Pastel On-Site Landscape Painting w/Patti Pease Johnson, Saturday, March 23, 9 a.m. to 12:30 p.m., Volcano Art Center. $45/VAC member, $50/non-member, plus $10 supply fee. Beginner and intermediate artists welcome. Register: volcanoartcenter.org, 967-8222

Writing for Inner Exploration and Life Reflection with Tom Peek, Saturday, March 23, 9:30 a.m. to 4 p.m., Volcano Art Center. $65/VAC member, $75/non-member. Register: volcanoartcenter.org, 967-8222

Second Chance Prom, Saturday, March 23, 6 p.m. to 10p.m., Ka‘ū District Gym. Open to adults. Register March 1-20. $25/person. 928-3102, hawaiicounty.gov/pr-recreation

Niuhi-Shark Fine Art Exhibit is open daily through Sunday, March 24 at Volcano Art Center Gallery. The public is invited to hear different perspectives on the life of Kamehameha the Great and experience a visual experience of important events in Kamehameha's life from the perspective of two styles of art. The exhibit and supporting events promise paint, prose, protocol, and conversations providing cultural, historical, and educational experiences, with original paintings by Carl F. K. Pao, paired with selections from the book Kamehameha–The Rise of a King by David Kāwika Eyre, with illustrations by Brook Parker. Visit volcanoartcenter.org for more information.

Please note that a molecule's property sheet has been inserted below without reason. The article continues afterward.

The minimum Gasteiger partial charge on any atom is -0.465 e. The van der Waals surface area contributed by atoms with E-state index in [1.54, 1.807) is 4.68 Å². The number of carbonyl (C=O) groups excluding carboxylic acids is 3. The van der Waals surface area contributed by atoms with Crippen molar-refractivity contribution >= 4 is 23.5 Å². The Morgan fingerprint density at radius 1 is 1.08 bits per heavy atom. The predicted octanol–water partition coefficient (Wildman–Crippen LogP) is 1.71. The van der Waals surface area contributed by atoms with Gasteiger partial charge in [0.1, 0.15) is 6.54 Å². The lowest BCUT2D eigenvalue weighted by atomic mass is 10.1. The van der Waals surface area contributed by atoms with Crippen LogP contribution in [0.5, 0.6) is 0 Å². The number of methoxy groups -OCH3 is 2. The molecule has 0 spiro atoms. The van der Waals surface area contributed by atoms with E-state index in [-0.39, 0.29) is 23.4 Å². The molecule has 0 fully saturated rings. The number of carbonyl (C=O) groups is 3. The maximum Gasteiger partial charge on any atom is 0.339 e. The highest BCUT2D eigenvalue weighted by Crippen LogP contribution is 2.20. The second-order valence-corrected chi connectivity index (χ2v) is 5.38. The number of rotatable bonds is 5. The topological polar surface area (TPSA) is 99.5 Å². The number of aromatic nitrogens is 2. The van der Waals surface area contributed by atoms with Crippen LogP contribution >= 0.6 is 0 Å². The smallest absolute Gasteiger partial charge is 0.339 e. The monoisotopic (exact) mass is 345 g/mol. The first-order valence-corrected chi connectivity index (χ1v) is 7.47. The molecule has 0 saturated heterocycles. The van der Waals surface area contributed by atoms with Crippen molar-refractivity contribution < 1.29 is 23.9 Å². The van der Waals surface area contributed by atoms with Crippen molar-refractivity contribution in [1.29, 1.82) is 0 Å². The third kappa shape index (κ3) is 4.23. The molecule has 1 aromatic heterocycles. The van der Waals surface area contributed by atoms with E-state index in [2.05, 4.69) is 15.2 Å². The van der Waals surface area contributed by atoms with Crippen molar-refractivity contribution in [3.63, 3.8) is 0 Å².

Preschool Opens Doors Applications are open for the 2019-2020 school year. The Department of Human Services encourages families to apply before Friday, March 29. This program is for families seeking aid in paying for preschool. Applications, available at patchhawaii.org, received during this period will be considered for preschool participation during July 1, 2019 and June 30, 2020. For more information, visit bit.ly/2TolEOm or call 800-746-5620.